Amid laughs, Fey’s ‘Mean Girls’ delivers messages
BOSTON – At a fictional high school, the top dog is a cruel blonde who is pretty in pink. But, as Shakespeare reminds us, uneasy lies the head that wears the crown.
In the national touring production of the musical “Mean Girls” now at the Citizens Bank Opera House, the girl at the top – the “apex predator,” as character Regina George sings about herself — is just as subject to the fickleness of high school popularity.
One misstep – or some well-placed gossip on social media – and she may soon find herself looking up at the social outcasts, math nerds and other ne’er-do-wells who populate the lower strata of high school life. Such are the vagaries of high school popularity.
The musical “Mean Girls,” opened on Broadway in April 2018, and included some of the classic lines that creator Tina Fey made famous in the 2004 film of the same name.
At a recent performance at the Citizens Bank Opera House, the show’s target demographic — young women, many with their mothers — dominated the audience, and found their turbulent high school years portrayed on stage thoughtfully – and hilariously.
Cady Heron (Danielle Wade) has grown up in Kenya among the wild animals, home-schooled, until her mother’s work brings the family back to the U.S., where Cady hopes to come out of Africa and be “socialized” at upscale North Shore High School.
She is greeted there by two social outcasts – winningly portrayed by Damian Hubbard (Eric Huffman) and Janis Sarkisian (Mary Kate Morrissey), who take the fish-out-of-water Cady under their wing. Fey made them the narrators when she remade the movie into the musical, and the duo open the show with “A Cautionary Tale” for incoming freshmen.
Cady’s character is, of course, the stand-in-in for Fey herself, and Wade is a fine singer with a strong resemblance to Fey, a trait she shares with math teacher Ms. Nodbury (Gaelyn Gilliand); Fey played Ms. Nodbury in the movie version.
Looming above all the students are the Plastics – a trio of girls who include an alpha female, Regina George (Mariah Rose Faith); Gretchen Wieners (Megan Masako Haley), keeper of the group’s secrets and an insecure lapdog for Regina; and Karen Smith (Jonalyn Saxer), the gorgeous but clueless quintessential dumb blonde.
Regina exists only to keep all others under her heel. The Plastics invite Cady to a much-desired seat at their lunch table and advise her on the fashion “do’s and don’t’s” that they pass down like The Ten Commandments.
But when Cady happens to become enamored of her calculus classmate Aaron Samuels (Adante Carter), one of Regina’s many discards, the fix is in and Cady is soon to be banished from the kingdom.
While Fey’s treatment of her film centers on the fickle nature of high school popularity and the harm from cliques that form in its wake, it also asks teens to play nice with tech geeks and nerds, not to flunk math in hopes of landing a boy, and not to sell yourself for that coveted seat at the Plastics’ lunch table. And she also has a lot to say about the power of social media and its effect on young girls. But Fey cloaks all of it in saucy, smart humor, delivered just as smartly and sassily by a fine cast.
She has infused the book of the musical with classic lines from her screenplay, including this one delivered by the aforementioned Gilliand as Mrs. Heron: “I’m not like a regular mom, I’m a cool mom.”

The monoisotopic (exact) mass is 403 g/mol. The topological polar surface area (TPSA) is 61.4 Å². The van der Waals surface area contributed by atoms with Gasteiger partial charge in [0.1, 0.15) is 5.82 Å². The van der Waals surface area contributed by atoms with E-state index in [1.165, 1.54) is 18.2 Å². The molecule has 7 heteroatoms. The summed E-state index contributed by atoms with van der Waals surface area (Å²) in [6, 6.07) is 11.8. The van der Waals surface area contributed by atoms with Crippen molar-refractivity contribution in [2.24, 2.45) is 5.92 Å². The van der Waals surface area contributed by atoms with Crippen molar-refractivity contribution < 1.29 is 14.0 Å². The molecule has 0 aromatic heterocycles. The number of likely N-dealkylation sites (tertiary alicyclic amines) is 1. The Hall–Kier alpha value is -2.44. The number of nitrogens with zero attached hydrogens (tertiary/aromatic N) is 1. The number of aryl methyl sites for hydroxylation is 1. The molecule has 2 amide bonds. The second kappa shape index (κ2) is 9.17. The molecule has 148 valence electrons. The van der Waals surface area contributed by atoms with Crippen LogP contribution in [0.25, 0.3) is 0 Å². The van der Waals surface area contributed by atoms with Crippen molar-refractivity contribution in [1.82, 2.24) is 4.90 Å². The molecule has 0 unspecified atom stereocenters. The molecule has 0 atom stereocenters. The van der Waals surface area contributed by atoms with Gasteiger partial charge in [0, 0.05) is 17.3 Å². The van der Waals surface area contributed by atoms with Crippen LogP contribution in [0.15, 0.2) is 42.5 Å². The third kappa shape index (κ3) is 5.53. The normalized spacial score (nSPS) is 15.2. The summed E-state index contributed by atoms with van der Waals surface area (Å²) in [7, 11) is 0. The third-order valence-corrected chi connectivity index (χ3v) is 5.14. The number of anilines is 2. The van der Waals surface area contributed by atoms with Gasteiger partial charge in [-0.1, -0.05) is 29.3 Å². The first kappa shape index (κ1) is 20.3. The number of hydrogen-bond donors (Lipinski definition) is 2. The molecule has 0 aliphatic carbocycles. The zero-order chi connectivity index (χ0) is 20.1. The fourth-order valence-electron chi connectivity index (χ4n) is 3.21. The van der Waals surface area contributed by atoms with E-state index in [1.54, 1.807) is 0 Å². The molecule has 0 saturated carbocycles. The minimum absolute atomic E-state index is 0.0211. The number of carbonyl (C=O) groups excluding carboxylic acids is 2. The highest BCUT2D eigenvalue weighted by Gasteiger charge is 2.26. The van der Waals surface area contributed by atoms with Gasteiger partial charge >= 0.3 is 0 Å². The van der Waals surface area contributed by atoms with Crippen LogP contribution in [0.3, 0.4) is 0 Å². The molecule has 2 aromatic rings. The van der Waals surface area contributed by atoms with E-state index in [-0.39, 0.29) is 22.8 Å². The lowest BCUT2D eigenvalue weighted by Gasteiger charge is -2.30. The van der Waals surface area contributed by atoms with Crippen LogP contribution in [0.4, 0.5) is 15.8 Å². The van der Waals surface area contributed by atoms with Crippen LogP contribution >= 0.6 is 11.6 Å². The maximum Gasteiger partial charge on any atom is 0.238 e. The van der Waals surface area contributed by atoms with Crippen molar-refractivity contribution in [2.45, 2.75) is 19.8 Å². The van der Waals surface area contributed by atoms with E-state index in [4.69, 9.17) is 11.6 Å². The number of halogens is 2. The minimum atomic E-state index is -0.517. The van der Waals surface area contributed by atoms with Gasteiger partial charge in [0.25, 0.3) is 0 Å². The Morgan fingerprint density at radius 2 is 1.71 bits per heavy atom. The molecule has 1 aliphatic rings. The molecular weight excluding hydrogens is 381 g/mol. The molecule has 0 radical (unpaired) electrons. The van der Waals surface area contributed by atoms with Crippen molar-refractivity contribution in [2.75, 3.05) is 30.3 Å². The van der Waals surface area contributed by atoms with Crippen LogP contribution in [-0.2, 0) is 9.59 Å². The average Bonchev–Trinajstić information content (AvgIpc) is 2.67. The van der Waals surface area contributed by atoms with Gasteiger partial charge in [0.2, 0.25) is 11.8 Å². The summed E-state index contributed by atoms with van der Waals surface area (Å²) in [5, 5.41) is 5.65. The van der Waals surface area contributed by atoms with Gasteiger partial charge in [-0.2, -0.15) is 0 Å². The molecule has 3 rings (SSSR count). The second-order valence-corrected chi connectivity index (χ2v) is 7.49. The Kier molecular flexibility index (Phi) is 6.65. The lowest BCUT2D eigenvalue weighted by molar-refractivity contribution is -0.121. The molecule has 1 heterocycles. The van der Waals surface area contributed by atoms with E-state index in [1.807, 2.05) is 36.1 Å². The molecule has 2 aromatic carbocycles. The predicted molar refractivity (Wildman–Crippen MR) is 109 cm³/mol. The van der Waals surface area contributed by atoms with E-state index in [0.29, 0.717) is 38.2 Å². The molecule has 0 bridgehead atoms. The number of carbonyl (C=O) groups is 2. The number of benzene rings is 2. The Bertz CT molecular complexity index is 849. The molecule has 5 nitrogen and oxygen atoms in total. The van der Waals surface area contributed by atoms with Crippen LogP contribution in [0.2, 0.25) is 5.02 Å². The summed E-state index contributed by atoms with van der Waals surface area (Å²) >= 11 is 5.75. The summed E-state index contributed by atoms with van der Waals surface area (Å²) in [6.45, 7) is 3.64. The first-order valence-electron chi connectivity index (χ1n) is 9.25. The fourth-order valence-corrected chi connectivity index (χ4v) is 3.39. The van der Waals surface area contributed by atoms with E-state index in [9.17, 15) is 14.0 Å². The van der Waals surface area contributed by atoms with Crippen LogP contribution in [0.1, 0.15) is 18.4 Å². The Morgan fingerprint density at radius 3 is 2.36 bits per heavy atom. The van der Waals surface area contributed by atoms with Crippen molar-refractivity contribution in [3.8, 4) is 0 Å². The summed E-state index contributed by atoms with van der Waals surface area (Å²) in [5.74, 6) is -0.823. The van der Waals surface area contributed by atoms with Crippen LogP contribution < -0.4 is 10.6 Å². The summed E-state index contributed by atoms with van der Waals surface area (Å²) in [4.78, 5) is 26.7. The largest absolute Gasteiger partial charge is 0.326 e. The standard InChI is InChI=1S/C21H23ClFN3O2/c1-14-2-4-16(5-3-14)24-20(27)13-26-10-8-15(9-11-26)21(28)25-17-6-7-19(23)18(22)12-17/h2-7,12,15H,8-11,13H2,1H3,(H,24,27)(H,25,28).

While Fey’s book leads the way, the score by her husband Jeff Richmond and the lyricist Nell Benjamin lags a bit behind. It does its job in advancing the narrative and indeed there are many clever moments, but there is no one shining moment, a show-stopper, a song that becomes the face of the show.
There are a few numbers that rise above the others, such as “Where do You Belong?” as Damian and Janis help Cady navigate the various cliques, groups and activities in the school to find out where she feels most at home.
Then there’s the poignant “What’s Wrong With Me?,” sung by Haley as Gretchen, echoing the sentiments of just about every teenage girl ever, “I’d Rather Be Me,” Janis’ ode to being different, and Cady’s anthem “Fearless.”
Besides Fey’s book, what lifts “Mean Girls” from the mundane is energetic direction and choreography by Casey Nickolaw, a Tony winner for “Book of Mormon” and nominee for several other musicals, whose work is the catalyst for some fine production numbers, where a diverse crew of dancers of every size and shape strut their stuff.
In this age of digital HD projections, productions are increasingly moving away from the idea of bulky, blocky, sets. Instead, the video design of this production allows the action to move instantaneously across time and space, in this case from the plains of Kenya to the entrance of an upscale Chicagoland High School.
There was little chance “Mean Girls” would fail given the iconic status of the movie and Fey’s involvement. The good news is that it delivers on its promise, with positive, life-affirming messages cloaked in laughs that never stop, choreography that pops and a cast that’s all in on director Nickolaw’s vision.
The national touring production of “Mean Girls.” Book by Tina Fey, music by Jeff Richmond, lyrics by Nell Benjamin. Directed and choreographed by Casey Nickolaw. Scenic design by Scott Pask. Costume design by Gregg Barnes. Lighting design by Kenneth Posner. Sound design by Brian Ronan. Video design by Finn Ross and Adam Young. At the Citizens Bank Opera House through Feb.9. broadwayinboston.com.